Recently for a project, I used a Raspberry Pi. Although mostly it’s preferred to use raspbian as an operating system, I chose to use Ubuntu because it gives access to the Ubuntu repositories as well. There is a complete guide for the installation here. However after sometime, I found that the Raspberry is utilizing only 2GB from its SD card which had the capacity of 8GB. This was quite a surprise because I formatted the SD card before installing Ubuntu on it.
I searched for a good resource to resolve this and I came across this wiki on elinux.org (http://elinux.org/RPi_Resize_Flash_Partitions). However based on their instructions using raspi-config was not an option because I was running Ubuntu 14.04.
The other option which actually worked for me was to manually resize the SD card on linux.
Before you proceed with anything, I highly suggest that you take a copy of your SD card using HDD Raw Copy Tool.
First to show partition information I used the following command.
$ df -h
Look for a partition which approximately has 2GB size of the distribution image.
$ umount /dev/mmcblk0p1
Then use parted to examine the card
$ sudo parted /dev/sdd (parted) unit chs (parted) print Disk /dev/sdd: 121535,3,31 Sector size (logical/physical): 512B/512B BIOS cylinder,head,sector geometry: 121536,4,32. Each cylinder is 65.5kB. Partition Table: msdos
Number Start End Type File system Flags
1 16,0,0 1215,3,31 primary fat32 lba
2 1232,0,0 26671,3,31 primary ext4
3 26688,0,0 29743,3,31 primary linux-swap(v1)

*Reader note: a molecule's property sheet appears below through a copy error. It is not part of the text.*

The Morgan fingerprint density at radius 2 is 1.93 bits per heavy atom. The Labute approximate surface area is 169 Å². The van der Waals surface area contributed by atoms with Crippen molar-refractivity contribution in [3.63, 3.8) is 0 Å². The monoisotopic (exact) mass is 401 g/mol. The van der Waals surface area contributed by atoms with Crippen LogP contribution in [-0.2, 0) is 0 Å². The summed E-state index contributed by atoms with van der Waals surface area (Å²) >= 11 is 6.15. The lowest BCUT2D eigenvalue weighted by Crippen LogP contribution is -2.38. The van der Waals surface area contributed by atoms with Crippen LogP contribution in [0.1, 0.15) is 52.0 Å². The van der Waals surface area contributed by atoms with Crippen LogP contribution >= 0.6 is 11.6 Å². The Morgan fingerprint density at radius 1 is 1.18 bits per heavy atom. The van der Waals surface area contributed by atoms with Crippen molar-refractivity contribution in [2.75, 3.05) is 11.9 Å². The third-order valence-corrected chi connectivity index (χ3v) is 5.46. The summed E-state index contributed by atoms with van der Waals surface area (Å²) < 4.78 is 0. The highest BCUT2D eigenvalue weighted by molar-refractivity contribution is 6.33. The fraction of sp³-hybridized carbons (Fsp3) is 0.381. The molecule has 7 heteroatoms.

Notice that nothing uses the card from the end of the cylinder 29743 to 121535 (which is the maximum). However in my case there wasn’t a third partition called the swap. There were only two partitions; namely the boot partition and the root partition. I left the boot partition alone. I wanted to fill the SD card with the root partition. Nevertheless if there was a swap, then it would have to be moved to the end of the card. (You’ll have to adjust the numbers so that the end of the partition 3 is at the end cylinder/head/sector of the card)
Here’s the calculation.
Maximum - (Partition 3 End - Partition 3 Start) ) - 1 = Partition 3 New Start
So, in this example:
(121535 - ( 29743 - 26688)) -1 = 118479
Then move the partition. ( Note that this wouldn’t work on parted versions later than 2.4 )
(parted) move 3 118479,0,0
However if there was no swap like in my case, life becomes much simpler.
(parted) rm 2 (parted) mkpart primary 1232,0,0 121534,0,0 (parted) quit
Note that in my case, the head and sector numbers did not exactly coincide. (eg:- 3,31 at the end). Therefore as a precaution, I counted one cylinder less from the total available cylinders. ( i.e. 121534,0,0 )
The rest of the steps were easy.
Clean and resize the root partition.
$ sudo e2fsck -f /dev/mmcblk0p1
Allow it to add lost and found
$ sudo resize2fs /dev/mmcblk0p1
After the steps this was the result.